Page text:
Arthur's Restaurant and Bar, a fine dining steakhouse and lounge in Dallas, agreed to pay $20,000 in August 2015 to a former cocktail server to settle a pregnancy discrimination lawsuit brought by the EEOC. The restaurant unlawfully fired cocktail server Jennifer Todd on August 8, 2012, during her seventh month of pregnancy. She was fired when the company told her it decided she should begin her maternity leave early.
Arthur's claimed they acted out of concern for the health of the mother and baby. Todd was fired soon after Arthur's owner made a comment to her saying she was "starting to show." An employer’s arbitrary decision to terminate an employee because she is approaching the delivery of her child is outdated and fundamentally denies the employee’s right to monetarily support an expanding family.
An international flight institution, KS Aviation, (dba Sierra Academy of Aeronautics), headquartered and operated out of California, agreed to pay $60,000 in September 2015 to settle a pregnancy discrimination charge filed with the EEOC.
A female aircraft mechanic alleged in her 2013 EEOC charge that she was fired by the aviation company president after she notified him she was pregnant and had a medical condition.
Shipley's Donuts, a Texas-area franchise, agreed to pay $45,000 in November 2015 to settle a pregnancy discrimination lawsuit filed by the EEOC. Shipley’s forced Brooke S. Foley to take unpaid leave after Shipley's owner and general manager received information that Foley might be pregnant.
According to the EEOC, Shipley's would not allow Foley to continue working unless she provided a doctor's release indicating that her pregnancy was not "high-risk." The lawsuit further alleged that when Foley failed to provide such a release, and after she and her mother complained that Shipley's could not require her to do so, she was fired.
Shefa Wellness Center, a Georgia medical practice specializing in cosmetic skin care treatments, agreed to pay $37,000 in December 2015 to settle a pregnancy discrimination lawsuit brought by the EEOC. April Raines, who was employed by Shefa Wellness Center as a skin care specialist, was fired just two days after informing the company's owner of her pregnancy.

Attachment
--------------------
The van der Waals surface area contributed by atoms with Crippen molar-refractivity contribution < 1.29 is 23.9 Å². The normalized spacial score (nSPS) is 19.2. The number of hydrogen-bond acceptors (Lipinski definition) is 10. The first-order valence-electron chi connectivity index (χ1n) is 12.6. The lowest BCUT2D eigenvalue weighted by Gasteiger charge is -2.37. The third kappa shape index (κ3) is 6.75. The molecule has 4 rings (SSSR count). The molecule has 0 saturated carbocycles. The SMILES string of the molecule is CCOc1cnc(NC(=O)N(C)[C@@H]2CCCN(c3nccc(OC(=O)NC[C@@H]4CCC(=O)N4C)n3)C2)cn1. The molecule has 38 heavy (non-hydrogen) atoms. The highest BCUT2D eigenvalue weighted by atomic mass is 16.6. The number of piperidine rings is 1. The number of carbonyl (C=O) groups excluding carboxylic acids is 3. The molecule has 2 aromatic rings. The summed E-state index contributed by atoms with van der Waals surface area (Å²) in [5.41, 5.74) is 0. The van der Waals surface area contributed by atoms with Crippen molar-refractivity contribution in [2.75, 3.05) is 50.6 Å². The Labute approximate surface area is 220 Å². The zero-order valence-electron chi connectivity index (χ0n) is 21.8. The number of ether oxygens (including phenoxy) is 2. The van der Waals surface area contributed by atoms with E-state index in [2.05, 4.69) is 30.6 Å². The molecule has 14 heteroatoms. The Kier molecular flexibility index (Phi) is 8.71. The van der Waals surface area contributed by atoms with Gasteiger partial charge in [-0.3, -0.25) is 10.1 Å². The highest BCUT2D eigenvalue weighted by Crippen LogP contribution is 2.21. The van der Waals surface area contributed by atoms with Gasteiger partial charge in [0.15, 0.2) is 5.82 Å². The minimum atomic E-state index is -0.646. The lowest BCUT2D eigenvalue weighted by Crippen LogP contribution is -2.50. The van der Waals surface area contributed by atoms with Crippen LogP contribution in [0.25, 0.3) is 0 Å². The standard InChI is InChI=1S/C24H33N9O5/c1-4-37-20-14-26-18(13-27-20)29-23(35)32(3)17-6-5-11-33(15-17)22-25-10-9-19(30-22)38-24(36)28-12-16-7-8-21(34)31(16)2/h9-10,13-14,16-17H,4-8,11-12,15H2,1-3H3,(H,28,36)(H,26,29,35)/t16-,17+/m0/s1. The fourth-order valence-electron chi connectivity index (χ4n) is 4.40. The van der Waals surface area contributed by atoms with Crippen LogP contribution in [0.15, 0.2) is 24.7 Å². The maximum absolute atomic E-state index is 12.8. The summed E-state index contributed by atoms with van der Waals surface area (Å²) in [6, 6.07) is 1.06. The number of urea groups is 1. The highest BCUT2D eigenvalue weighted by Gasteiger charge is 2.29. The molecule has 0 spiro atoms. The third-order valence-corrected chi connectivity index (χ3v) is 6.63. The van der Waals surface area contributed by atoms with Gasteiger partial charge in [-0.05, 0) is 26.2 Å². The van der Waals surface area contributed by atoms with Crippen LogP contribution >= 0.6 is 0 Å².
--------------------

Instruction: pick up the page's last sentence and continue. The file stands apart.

The agency alleged that when Raines questioned why she was terminated, the employer told her that she had deceived the company by not disclosing her pregnancy during the interview. Such causally connected treatment is now “textbook” pregnancy discrimination under the federal Pregnancy Discrimination Act.
Young’s Supreme Court victory has encouraged women throughout the country to turn to the courts to protect their right to work while furthering their families. The EEOC’s pursuit of these rights on behalf of working women has made countless settlements and other forms of relief possible. When the EEOC updated its enforcement guidance on pregnancy discrimination in early 2014, it was the first time a comprehensive update had been issued on the subject since 1983.
The swirl of pregnancy discrimination suits throughout the past year continues to keep this new area of employment law in the spotlight, which has given rise to an overall increase in pregnancy discrimination awareness nationwide. Employers would be apt to check their pregnancy accommodation guidelines and work with both human resources and leave-of-absence departments to assist pregnant employees.